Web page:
Brent and Harrow Trading Standards have seized more then 8500 cigarettes, 250 sachets of oral tobacco and pouches of hand rolling tobacco during an operation using specially trained sniffer dogs to search for illegal tobacco. Had these products been sold the UK government would have lost around £3,000 in tax revenue alone.
Illicit products were discovered during the raids that were coordinated by the Chartered Trading Standards Institute (CTSI) and supported by the Department of Health.
The intelligence-led Operation Henry 2 is tackling illicit tobacco supplies in nine regions of England, over six months, using specialist tobacco detection dogs from Wagtail UK – photos attached.
Detection dogs discovered concealed stashes of tobacco at2 premises in Brent and 1 in Harrow, with illegal products carefully hidden in various areas including bathroom cabinets, medicine storage units and inside shop furniture
Cllr James Denselow, Brent’s Cabinet Member responsible for trading standards said:
“People who deal in illegal tobacco are more likely to encourage others, especially children and young adults, to smoke.”
“All tobacco is harmful but the illegal tobacco market and in particular the availability of cheap cigarettes make it harder for smokers to quit and remain smoke free.”
“Our trading standards officers are working hard to keep these illegal products off the streets and are cracking down on the businesses and individuals that flout the law.”
Simon Legg from Brent and Harrow Trading Standards explained how the raids works
“Specially trained detection dogs can find tobacco and cigarettes in the most unlikely places where officers would not consider looking such as in wall cavities, freezers, toilet cisterns and hidden in amongst other stock which at first glance, may appear to be legitimate. In addition to having their stock confiscated offenders will now be subject to full investigation and could face unlimited fines and up to ten years in prison if they are prosecuted.”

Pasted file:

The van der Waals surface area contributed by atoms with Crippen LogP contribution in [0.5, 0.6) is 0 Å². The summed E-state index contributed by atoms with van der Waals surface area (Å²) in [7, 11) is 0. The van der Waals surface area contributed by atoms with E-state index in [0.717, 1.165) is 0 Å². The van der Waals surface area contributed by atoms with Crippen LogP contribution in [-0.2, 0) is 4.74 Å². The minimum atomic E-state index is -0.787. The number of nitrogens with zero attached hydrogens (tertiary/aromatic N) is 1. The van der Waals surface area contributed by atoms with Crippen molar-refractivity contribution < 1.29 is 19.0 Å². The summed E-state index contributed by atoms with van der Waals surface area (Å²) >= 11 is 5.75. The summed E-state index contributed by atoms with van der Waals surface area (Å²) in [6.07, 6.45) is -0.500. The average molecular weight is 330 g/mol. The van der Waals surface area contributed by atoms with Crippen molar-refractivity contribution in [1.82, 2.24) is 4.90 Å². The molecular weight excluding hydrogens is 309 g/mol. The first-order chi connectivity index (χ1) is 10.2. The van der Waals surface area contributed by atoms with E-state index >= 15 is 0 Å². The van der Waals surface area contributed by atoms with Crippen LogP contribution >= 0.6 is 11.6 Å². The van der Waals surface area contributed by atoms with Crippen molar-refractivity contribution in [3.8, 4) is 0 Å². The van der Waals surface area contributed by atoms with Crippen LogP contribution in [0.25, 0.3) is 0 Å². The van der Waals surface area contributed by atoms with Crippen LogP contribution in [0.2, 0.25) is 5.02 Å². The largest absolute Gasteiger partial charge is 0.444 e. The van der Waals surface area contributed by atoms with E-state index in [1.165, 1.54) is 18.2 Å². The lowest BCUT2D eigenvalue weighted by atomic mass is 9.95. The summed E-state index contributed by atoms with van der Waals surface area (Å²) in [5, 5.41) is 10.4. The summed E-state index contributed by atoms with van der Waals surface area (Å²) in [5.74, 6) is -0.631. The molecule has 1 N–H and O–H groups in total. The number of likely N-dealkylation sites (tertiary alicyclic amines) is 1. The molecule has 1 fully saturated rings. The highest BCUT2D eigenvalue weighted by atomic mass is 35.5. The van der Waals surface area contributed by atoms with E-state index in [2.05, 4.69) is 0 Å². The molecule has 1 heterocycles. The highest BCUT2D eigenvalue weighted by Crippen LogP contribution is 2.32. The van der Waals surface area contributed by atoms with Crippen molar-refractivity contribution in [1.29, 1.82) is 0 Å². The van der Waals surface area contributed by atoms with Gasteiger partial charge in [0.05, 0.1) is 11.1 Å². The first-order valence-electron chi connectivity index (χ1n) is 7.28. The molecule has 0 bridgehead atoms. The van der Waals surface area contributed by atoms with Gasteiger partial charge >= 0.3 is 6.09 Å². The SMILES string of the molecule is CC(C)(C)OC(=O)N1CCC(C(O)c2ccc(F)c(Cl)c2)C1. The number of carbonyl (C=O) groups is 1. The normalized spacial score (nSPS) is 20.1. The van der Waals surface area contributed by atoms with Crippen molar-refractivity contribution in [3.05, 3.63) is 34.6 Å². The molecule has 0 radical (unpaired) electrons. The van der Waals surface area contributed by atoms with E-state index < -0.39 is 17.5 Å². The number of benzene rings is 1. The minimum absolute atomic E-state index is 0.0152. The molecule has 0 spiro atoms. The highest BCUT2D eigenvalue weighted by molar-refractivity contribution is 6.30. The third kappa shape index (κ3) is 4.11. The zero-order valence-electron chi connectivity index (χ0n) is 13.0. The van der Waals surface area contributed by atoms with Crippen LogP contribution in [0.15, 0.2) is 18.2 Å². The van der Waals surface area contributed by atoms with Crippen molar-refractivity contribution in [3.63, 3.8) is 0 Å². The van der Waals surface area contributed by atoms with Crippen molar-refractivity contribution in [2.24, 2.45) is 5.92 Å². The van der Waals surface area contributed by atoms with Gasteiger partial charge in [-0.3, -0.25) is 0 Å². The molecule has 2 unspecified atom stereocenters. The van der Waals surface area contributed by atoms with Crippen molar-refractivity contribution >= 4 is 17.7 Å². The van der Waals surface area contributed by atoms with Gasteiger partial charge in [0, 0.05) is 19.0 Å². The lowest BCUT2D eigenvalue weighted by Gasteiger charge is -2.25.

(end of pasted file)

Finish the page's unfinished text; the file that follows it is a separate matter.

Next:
The seizure included foreign labelled cigarettes, cigarettes marked for duty free sale only and oral tobacco which cannot be legally sold in the UK. Officers also discovered Vodka bottles which seemed to be counterfeit products and might contain dangerous chemicals.
Leon Livermore, CTSI chief executive, said
“The illegal tobacco trade costs taxpayers about £2 billion per year in lost revenue and is known to fund organised crime networks and criminal gang activity.”
“Meanwhile, about 80,000 people die from smoking related diseases each year, in England alone, costing the overstretched NHS an estimated £2 billion.”
“Together we are winning the battle and figures show that the market share of illicit cigarettes has dropped from 21 per cent to 9 per cent in the last decade.”
“Intelligence-led investigations like Operation Henry 2 keep illegal cigarettes and tobacco off the market and away from children and young people.”
Richard Las, deputy director of fraud and investigation service at HMRC, said:
“HMRC works closely with other enforcement agencies to crack down on illicit tobacco in the UK.”
“Seizing illicit product is only one of the tools used; the focus is on using a range of interventions, from penalties to prosecutions, to encourage compliance and maximise deterrent.”
“Partnership working with trading standards is vital in order to share intelligence and collaborate on joint exercises such as Operation Henry to target those areas with the highest levels of illicit tobacco activity.”
Launched last year and supported by the Department of Health, Operation Henry was the first large scale coordinated trading standards investigation of its kind to tackle the supply of illegal tobacco.
It resulted in the seizure of more than 2.5 million cigarettes worth £614,488 with concealed tobacco products found in walls, under floorboards and inside furniture.
Anyone with information about illegal tobacco can call HMRC customs hotline anonymously on 0800 595 000.